Popular Pasco County principal fights demotion

Linda D. Garrow

HUDSON — A popular Pasco County middle school principal is seeking public support as he fights plans to remove him from his post of the past eight years.

Joe Musselman, appointed in 2014 by superintendent Kurt Browning to lead Hudson Middle School as part of a major turnaround effort, has been recommended for demotion to a grant specialist post in the district student services department upon his return from surgery.

The School Board will consider the proposed change Tuesday. Browning has placed retired school leader Angie Stone at the helm of the school, now called Hudson Academy, while Musselman is on leave and told him that he won’t be returning to the campus.

That news prompted Musselman and his wife, Rebecca, also a high-level district administrator, to push back. And they’re asking for help through GoFundMe to raise money for legal fees “associated with Joe’s pursuit of what is right.”

“He was involuntarily moved without cause,” Rebecca Musselman wrote on the GoFundMe page. “Joe is a warrior and will stand up for what is right.”

Musselman has filed a grievance against the administration, saying he was discriminated against when he was not offered accommodations as he asked for Family Medical Leave. He has called on the School Board to investigate the legitimacy of his transfer and demotion.

The Musselmans did not respond to phone and email requests for comment.

Board members and district administrators said they would not discuss the situation because it is the subject of legal proceedings.

The district provided public records indicating that Musselman’s performance at Hudson had been under scrutiny for months. Those included notes from several meetings with assistant superintendent Marcy Hetzler-Nettles and chief academic officer Vanessa Hilton, in which they raise concerns about the way Musselman was running the school.

Issues ranged from a lack of cleanliness of the school grounds to missing performance evaluations for more than half the staff. The school did not have a requested branding plan for its transformation to a Cambridge curriculum, they wrote, and some key job vacancies were not being advertised.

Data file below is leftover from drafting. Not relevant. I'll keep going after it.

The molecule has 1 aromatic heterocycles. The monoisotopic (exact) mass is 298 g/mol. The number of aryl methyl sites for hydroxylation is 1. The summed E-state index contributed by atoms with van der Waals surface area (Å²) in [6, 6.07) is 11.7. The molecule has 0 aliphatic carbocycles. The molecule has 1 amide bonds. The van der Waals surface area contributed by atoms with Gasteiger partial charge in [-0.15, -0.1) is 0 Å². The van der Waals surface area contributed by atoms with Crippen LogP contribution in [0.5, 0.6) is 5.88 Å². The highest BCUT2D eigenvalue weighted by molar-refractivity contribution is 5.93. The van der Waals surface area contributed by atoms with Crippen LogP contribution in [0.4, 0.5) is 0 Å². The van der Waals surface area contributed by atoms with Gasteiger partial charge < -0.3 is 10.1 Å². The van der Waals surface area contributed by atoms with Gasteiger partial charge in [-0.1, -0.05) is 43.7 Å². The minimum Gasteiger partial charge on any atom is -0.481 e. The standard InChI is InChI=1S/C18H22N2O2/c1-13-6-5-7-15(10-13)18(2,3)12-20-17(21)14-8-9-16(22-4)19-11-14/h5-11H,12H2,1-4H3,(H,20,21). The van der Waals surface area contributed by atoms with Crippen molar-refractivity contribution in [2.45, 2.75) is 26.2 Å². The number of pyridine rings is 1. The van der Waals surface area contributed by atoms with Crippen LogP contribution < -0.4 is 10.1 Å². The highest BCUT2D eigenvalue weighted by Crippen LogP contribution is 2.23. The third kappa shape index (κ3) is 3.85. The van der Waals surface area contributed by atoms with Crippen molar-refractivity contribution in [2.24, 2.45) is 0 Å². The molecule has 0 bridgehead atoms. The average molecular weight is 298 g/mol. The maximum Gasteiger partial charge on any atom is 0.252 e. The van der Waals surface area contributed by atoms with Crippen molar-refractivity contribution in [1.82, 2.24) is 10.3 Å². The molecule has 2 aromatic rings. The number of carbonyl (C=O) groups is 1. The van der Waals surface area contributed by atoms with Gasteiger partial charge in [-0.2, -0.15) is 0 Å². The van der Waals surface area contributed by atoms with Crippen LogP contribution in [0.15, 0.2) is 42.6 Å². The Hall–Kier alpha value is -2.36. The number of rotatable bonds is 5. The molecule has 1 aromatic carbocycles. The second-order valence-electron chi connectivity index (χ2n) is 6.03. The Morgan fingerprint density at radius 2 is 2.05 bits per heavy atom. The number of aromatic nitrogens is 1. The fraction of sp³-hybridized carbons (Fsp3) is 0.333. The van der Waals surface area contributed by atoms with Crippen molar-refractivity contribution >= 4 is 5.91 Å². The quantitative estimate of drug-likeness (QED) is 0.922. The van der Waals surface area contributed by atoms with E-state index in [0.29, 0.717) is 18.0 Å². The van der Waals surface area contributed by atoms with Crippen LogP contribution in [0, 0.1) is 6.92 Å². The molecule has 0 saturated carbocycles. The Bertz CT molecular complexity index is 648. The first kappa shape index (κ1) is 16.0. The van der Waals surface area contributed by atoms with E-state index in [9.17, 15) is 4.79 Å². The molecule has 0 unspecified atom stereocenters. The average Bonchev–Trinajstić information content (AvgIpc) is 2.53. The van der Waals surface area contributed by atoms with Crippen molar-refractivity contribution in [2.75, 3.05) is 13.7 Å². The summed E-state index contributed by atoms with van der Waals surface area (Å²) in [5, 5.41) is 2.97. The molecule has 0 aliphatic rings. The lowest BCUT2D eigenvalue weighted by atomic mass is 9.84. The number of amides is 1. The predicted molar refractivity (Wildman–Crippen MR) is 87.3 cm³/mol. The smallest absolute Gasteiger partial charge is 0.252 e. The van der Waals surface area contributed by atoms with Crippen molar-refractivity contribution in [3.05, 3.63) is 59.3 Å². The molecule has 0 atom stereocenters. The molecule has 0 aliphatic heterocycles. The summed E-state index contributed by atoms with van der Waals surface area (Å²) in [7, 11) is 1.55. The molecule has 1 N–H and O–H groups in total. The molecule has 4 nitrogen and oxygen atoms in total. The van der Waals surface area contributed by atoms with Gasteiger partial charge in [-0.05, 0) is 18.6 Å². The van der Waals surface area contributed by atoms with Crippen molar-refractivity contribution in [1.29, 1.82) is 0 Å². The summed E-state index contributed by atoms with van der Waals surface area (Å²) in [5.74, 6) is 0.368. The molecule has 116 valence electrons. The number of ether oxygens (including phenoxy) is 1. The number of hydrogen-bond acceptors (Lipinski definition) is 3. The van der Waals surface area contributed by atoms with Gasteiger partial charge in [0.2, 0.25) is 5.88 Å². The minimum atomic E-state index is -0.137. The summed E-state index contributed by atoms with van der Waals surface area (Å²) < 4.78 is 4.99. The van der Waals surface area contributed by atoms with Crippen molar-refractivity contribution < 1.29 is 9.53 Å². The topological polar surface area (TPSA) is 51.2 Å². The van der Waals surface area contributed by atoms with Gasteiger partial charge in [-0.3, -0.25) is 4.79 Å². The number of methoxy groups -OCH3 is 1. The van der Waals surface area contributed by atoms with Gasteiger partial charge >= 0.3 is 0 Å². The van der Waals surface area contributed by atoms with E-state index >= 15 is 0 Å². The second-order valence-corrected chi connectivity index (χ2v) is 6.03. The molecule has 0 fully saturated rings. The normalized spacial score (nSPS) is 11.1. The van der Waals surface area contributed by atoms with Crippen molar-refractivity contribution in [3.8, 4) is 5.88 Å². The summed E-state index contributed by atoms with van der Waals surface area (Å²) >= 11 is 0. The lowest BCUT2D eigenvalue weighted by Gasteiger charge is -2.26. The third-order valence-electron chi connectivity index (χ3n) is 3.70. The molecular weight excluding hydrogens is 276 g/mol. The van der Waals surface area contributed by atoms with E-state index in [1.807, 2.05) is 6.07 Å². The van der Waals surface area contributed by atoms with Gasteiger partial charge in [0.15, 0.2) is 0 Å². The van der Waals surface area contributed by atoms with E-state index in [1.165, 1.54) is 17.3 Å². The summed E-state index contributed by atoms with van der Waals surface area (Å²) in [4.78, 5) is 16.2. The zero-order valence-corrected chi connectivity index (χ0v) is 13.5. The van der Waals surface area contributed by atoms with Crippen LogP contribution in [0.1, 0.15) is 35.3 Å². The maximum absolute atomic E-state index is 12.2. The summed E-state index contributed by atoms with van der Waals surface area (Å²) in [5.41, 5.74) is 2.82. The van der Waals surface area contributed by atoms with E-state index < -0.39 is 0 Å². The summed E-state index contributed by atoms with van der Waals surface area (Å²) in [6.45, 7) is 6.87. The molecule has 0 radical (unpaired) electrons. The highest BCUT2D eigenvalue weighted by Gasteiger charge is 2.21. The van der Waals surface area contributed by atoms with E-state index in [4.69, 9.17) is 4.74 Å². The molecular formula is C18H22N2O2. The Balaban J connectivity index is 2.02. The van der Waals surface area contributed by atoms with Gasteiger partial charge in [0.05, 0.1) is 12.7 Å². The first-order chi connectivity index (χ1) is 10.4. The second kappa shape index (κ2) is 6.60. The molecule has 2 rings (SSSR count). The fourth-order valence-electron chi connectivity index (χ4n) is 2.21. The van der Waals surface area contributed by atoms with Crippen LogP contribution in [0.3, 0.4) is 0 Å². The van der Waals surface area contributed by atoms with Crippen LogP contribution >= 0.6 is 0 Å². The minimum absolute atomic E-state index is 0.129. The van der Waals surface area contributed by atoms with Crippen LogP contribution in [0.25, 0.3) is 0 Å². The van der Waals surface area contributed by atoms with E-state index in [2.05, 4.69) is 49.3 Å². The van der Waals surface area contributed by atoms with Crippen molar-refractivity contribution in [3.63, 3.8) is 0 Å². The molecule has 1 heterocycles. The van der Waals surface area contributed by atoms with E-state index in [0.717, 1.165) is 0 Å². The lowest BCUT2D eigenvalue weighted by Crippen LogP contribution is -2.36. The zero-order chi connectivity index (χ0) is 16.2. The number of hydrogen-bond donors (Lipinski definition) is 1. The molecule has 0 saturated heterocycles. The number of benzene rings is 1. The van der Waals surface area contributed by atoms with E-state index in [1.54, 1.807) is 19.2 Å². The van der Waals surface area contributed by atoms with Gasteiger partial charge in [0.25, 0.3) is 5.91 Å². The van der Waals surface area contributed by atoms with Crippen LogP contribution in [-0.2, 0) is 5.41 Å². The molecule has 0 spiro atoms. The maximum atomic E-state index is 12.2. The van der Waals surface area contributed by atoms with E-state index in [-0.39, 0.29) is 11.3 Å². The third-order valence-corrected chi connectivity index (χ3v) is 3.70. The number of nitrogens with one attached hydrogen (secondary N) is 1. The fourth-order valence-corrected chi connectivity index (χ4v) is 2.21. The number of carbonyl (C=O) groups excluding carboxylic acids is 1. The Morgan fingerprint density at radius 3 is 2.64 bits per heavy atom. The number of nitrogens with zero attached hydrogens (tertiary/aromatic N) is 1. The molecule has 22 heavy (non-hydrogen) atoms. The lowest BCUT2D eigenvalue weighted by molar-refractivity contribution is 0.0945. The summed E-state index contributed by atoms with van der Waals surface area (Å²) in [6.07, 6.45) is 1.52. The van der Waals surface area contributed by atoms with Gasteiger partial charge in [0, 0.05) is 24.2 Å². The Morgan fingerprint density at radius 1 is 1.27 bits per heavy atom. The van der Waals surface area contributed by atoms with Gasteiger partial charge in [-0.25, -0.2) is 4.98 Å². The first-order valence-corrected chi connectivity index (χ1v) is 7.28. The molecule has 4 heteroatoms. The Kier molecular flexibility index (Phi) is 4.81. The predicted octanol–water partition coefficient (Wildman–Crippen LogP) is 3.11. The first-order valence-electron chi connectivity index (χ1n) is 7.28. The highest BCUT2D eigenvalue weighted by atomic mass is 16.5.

The district delayed and then canceled a dedication of the renovated school in the fall, with officials saying they could not bring members of the community to the campus in the state it was in.

In an Oct. 27 memorandum, Hetzler-Nettles said she appreciated Musselman’s experience, patience and commitment to the community. What she questioned, she wrote, was his school management abilities.

“Since August, I have made 9 visits to the campus and have observed and shared many repeat issues, centering around cleanliness, organization and lack of branding,” Hetzler-Nettles wrote. “There has not been proactive planning or monitoring to ensure follow through for these areas. Staffing shortages have not been adjusted for as things haven’t gone as planned.

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“And while you state you have the best intentions, as we’ve previously discussed, your delivery does not match your intent.”

That message permeated letters and memos that followed. By December, Hetzler-Nettles advised Musselman that the uncertainty of his planned medical leave combined with his leadership deficiencies would lead to a recommendation for demotion or nonrenewal.

In a Jan. 6 correspondence with Browning, Musselman challenged Hetzler-Nettles’ rationale. He contended she was too focused on cleaning without regard to bigger issues the school faced.

“I asked her which should be my priority — investigating a threat to shoot up the school (which I was in the midst of conducting with our school SRO) or ensuring each room was free from crumbs and half-filled garbage cans while we are currently down three custodial positions,” he wrote. “Rather than answer, she reiterated her intent to recommend my demotion.”

On the GoFundMe page, which had generated $1,300 in mostly anonymous donations by Thursday morning, Rebecca Musselman called her husband a fighter, and said he had dedicated 23 years of his life to the Pasco school district.

Musselman first joined the district in January 1999 as a teacher at Anclote Elementary.

“This is not just for Joe, but for those before him who may have had a similar experience and those that may come after him,” Rebecca Musselman wrote. “As one of his colleagues stated, ‘If it can happen to Joe, it can happen to anyone.’ ”

After the page gained attention in the district office, she removed most of the wording, replacing it with two sentences thanking anyone who contributed.

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